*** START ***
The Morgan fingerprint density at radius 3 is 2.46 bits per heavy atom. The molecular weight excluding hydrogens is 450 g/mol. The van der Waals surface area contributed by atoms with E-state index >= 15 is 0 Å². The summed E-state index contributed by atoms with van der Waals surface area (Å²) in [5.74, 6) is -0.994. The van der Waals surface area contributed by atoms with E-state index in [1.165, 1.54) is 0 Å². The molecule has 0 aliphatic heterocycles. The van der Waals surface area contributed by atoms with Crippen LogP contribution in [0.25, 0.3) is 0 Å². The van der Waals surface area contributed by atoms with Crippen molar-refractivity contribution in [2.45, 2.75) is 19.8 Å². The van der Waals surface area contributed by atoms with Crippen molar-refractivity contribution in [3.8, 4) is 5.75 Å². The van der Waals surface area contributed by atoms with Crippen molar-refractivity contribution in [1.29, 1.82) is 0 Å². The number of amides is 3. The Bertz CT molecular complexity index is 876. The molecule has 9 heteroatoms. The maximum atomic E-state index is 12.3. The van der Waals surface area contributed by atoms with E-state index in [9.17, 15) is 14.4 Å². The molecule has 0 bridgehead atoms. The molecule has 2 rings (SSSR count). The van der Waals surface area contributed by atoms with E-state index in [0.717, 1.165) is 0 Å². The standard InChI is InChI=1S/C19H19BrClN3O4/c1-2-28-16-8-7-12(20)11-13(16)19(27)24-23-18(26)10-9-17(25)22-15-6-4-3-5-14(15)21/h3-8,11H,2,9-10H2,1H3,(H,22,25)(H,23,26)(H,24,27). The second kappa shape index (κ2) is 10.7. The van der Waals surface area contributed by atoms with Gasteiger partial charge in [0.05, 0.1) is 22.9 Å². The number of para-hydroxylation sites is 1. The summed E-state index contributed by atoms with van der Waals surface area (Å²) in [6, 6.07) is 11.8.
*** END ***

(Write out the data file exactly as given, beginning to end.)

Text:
The Morgan fingerprint density at radius 3 is 2.46 bits per heavy atom. The molecular weight excluding hydrogens is 450 g/mol. The van der Waals surface area contributed by atoms with E-state index >= 15 is 0 Å². The summed E-state index contributed by atoms with van der Waals surface area (Å²) in [5.74, 6) is -0.994. The van der Waals surface area contributed by atoms with E-state index in [1.165, 1.54) is 0 Å². The molecule has 0 aliphatic heterocycles. The van der Waals surface area contributed by atoms with Crippen LogP contribution in [0.25, 0.3) is 0 Å². The van der Waals surface area contributed by atoms with Crippen molar-refractivity contribution in [2.45, 2.75) is 19.8 Å². The van der Waals surface area contributed by atoms with Crippen molar-refractivity contribution in [3.8, 4) is 5.75 Å². The van der Waals surface area contributed by atoms with Crippen molar-refractivity contribution in [1.29, 1.82) is 0 Å². The number of amides is 3. The Bertz CT molecular complexity index is 876. The molecule has 9 heteroatoms. The maximum atomic E-state index is 12.3. The van der Waals surface area contributed by atoms with E-state index in [9.17, 15) is 14.4 Å². The molecule has 0 bridgehead atoms. The molecule has 2 rings (SSSR count). The van der Waals surface area contributed by atoms with E-state index in [0.717, 1.165) is 0 Å². The standard InChI is InChI=1S/C19H19BrClN3O4/c1-2-28-16-8-7-12(20)11-13(16)19(27)24-23-18(26)10-9-17(25)22-15-6-4-3-5-14(15)21/h3-8,11H,2,9-10H2,1H3,(H,22,25)(H,23,26)(H,24,27). The second kappa shape index (κ2) is 10.7. The van der Waals surface area contributed by atoms with Gasteiger partial charge in [0.05, 0.1) is 22.9 Å². The number of para-hydroxylation sites is 1. The summed E-state index contributed by atoms with van der Waals surface area (Å²) in [6, 6.07) is 11.8.